LT: So tell me why you haven’t left. All these other brown people have left. Why are you still there?
MJ: I haven’t left because I’m 13 credits away from getting my degree. I also haven’t left because my dad lives here and he’s getting pretty old. He’s going to be turning 70 soon and I appreciate being around him. He pretty much raised me. I’ve been living in the same place since I was 13. I have been trying to get a plan together to leave but I also don’t want to lose my ties here. I’ve been doing anti-racism work here. I have a lot of work to do before I leave.
LT: I’m sensing that’s a real tension in you. Having to appease the white people around you, but also feeling this deep desire for the justice, equity and diversity that you clearly articulate all of the time. It’s hard to have sanity and have balance at the same time. So what do you do to be sane?
MJ: Honestly sometimes I just break down and cry. It’s something that’s unavoidable. I am as strong as I can be. Most of the time. But you know just sometimes it gets to be too much and I’m allowed to be human. But then also I don’t let it dwell and I always stay busy. I’m just always working because if I’m not working then I’m focusing or dwelling on little things that I shouldn’t be. You know I’ve got to move myself up and be bigger than all of it. Going running in the woods and just being able to be alone and safe without a cell phone helps.
LT: You’ve talked many times about how beautiful Traverse City is.
MJ: It’s a great place but that’s the scary part. Just yesterday there were these white supremacist fliers all over town. And ever since the election I’ve seen large groups of men at night and I get really freaked out. The less I feel safe here the more that I am thinking about leaving. Seeing this place change really hurts.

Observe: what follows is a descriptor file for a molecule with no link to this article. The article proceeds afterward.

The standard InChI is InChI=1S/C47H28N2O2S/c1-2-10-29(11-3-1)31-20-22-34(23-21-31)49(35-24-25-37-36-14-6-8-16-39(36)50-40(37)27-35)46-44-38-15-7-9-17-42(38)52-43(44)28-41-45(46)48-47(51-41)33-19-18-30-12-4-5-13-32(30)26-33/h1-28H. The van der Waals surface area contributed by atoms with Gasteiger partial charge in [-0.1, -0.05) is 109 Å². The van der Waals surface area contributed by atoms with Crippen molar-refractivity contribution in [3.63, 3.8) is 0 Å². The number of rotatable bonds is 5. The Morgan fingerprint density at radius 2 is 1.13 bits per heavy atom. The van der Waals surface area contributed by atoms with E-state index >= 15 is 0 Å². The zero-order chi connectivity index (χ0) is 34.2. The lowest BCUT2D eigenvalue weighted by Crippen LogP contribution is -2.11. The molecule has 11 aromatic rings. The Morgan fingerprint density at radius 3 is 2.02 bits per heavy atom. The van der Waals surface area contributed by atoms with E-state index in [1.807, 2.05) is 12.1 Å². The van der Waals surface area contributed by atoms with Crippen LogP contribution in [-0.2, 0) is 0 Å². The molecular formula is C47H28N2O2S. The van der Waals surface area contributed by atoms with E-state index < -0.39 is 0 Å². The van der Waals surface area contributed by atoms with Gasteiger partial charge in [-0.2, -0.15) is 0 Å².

LT: I imagine that you are one of the few that feel it’s gotten less safe.
MJ: Yeah. And everyone was sharing [pictures of the fliers] and all the white people were like, “oh that’s a shame. Somebody should tell that person that they’re unlawfully putting fliers up,” when the conversation should be, “Oh my God, is someone going to get lynched?” It’s more severe than I think people take it.
LT: As a person who elects to be in very white spaces as a historical and swing dancer, there’s this tension of: am I creating my own pain?
MJ: Am I oppressing myself?
LT: It is such a good question. And I have come to the conclusion that I am a little bit.
MJ: I wonder that all that time. But I’m doing it for the next people who won’t have to.
LT: That’s an exhausting mentality and very self-sacrificing. Can you sustain that?
MJ: I wonder that all the time. But being a good person and making sure someone else’s safety is together and their rights are being served to them should just be a human trait you know.
LT: I think that’s commendable and I hope that you continue to see that there are people who are for you, who are caring about your safety and that you see the fruits of your labor in Traverse City. It’s palpable the love that you have for this place and for your family and the community that you’ve built for yourself.
MJ: Thanks. Even if I do leave I’m still going to keep ties with my town because it’s a pretty wonderful place.